“Survival” decisions are very different from long-range commitments. Doctors focusing on escaping their current situations are likely going to discount “cultural fit” when evaluating employment offers from larger practices and health systems. That’s a huge mistake. We all know it’s important. A physician who operates under a very different value system than the organization that employs him or her will not stay long—and will spend a good amount of time looking elsewhere for employment.
Some pundits estimate that the next few years we will see the biggest exodus from private practice in history. That means a lot of doctors looking for, evaluating, and accepting employment offers. We expect things will move at a relatively rapid pace and that some markets will be seriously shaken up.
But regardless of how these dynamics unfold for you or your organization, don’t let desperation cloud your judgment. Recruiting organizations feel pressure to fill vacancies or to capture the best available doctors on the block. Candidates feel pressure to find a job. In the short run, you may keep the bills paid or cling tentatively to your market share; but in the long run, employers and employees will be on the hunt sooner rather than later.
The huge wave of practice mergers and acquisitions washing through the healthcare marketplace has many physicians looking for new jobs—some joining group practices for the first time in their careers. Diverse expectations about accountability, autonomy, and more put many newly employed physicians on a track for disappointment and threaten the group’s ability to retain doctors.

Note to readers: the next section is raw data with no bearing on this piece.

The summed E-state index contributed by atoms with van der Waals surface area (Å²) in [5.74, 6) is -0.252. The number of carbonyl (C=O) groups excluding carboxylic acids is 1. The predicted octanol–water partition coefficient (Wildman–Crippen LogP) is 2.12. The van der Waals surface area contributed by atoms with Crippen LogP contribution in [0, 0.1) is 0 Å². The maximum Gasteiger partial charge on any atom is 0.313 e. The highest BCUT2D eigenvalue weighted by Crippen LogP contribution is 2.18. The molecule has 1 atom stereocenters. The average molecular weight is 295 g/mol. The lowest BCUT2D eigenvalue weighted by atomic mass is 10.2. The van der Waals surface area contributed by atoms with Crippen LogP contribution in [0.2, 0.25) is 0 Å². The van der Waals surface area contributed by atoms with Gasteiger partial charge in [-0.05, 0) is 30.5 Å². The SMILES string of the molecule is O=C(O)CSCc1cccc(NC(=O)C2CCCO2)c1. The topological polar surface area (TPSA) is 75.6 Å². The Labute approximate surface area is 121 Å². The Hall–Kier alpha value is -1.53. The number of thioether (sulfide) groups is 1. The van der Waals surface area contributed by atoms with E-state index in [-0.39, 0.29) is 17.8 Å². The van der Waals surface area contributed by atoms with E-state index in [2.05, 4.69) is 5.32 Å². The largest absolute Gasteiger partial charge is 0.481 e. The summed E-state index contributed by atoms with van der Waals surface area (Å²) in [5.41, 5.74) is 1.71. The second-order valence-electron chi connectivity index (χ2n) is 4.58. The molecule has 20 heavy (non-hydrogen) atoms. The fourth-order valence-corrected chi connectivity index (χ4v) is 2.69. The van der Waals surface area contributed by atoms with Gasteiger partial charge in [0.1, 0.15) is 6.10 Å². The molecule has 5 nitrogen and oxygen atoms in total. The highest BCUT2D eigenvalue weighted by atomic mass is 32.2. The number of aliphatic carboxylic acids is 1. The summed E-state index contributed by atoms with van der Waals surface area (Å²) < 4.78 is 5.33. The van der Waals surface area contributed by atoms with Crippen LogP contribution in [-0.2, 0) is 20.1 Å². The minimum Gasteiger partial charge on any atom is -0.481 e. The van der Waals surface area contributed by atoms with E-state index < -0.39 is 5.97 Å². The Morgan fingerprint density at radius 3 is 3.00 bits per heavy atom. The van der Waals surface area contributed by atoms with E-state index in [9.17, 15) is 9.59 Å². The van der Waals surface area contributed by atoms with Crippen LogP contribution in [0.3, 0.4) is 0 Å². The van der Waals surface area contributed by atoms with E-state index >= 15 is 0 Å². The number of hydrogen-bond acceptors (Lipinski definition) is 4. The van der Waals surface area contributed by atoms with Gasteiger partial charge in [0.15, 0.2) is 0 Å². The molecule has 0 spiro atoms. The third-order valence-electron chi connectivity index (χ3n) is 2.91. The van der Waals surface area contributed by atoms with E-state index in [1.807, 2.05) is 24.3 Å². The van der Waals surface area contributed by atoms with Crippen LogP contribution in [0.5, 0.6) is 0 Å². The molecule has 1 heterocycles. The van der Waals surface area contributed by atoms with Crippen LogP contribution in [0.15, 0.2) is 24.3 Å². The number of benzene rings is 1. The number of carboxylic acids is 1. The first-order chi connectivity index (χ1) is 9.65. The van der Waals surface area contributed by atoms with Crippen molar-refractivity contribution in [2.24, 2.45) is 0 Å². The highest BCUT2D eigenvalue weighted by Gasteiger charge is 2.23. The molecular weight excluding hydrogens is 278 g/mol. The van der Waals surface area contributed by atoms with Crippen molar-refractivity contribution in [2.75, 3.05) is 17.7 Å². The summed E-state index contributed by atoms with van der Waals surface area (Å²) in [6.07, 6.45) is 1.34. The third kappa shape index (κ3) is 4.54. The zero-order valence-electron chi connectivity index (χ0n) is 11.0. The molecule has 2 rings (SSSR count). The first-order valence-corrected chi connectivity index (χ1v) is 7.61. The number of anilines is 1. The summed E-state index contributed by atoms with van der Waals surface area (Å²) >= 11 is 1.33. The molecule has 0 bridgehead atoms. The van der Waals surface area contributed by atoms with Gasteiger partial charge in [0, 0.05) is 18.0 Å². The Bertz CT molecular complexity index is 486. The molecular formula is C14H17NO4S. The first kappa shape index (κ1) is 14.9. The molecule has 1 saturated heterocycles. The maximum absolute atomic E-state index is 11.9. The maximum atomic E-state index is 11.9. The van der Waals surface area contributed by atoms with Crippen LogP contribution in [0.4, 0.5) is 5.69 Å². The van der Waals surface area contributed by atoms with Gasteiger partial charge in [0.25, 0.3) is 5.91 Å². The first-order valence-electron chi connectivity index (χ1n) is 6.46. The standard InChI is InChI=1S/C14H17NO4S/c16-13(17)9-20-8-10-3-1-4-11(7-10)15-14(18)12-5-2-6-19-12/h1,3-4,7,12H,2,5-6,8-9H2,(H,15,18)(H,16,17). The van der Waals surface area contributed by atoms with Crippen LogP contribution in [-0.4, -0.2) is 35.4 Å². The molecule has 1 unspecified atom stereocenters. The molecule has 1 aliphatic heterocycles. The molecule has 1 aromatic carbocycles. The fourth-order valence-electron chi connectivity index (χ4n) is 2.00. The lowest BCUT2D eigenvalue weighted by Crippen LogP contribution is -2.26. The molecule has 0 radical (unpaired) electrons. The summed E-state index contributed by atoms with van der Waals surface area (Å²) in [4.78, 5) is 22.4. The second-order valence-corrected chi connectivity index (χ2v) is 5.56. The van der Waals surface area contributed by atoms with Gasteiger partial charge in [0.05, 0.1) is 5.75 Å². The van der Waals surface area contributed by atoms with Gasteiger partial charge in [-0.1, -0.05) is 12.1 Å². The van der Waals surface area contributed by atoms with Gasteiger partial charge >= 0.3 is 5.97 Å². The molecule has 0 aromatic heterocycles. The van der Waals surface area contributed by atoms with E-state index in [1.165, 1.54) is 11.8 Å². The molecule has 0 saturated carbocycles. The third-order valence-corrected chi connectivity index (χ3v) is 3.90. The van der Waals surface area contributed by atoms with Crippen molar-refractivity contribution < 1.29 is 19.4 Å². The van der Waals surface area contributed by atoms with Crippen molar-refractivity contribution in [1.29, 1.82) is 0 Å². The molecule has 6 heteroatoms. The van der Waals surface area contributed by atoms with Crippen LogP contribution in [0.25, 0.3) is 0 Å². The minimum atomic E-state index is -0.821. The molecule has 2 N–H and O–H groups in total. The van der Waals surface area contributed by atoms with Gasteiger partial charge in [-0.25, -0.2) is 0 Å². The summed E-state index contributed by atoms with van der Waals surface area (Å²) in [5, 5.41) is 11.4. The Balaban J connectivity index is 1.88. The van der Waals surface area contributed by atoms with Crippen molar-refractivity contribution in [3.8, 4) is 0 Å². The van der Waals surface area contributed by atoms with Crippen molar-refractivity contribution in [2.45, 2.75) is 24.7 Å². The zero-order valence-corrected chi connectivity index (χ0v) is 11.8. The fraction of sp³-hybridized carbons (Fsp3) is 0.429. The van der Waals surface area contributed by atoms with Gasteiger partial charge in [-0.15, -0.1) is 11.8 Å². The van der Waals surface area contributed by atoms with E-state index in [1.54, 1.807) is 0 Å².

Reducing turnover requires hiring the right physicians in the first place. To accomplish that, there are three important steps that are critical for hiring the right ones:
Defining your unique organizational culture. Identify your core values, vision, and mission, and determine how they affect day-to-day life in the practice.
Screening candidates for cultural fit. Communicate these values clearly to recruits, and ask questions that elicit each candidate’s personal values for comparison.
An onboarding process for new recruits. Provide thorough orientation for new hires. Create a deliberate mentoring program that pairs new recruits with veteran group members.
Various studies estimate the costs associated with an established physician’s departure at nearly a million dollars for some specialties. A prolonged medical staff vacancy costs can approach $100,000 per month.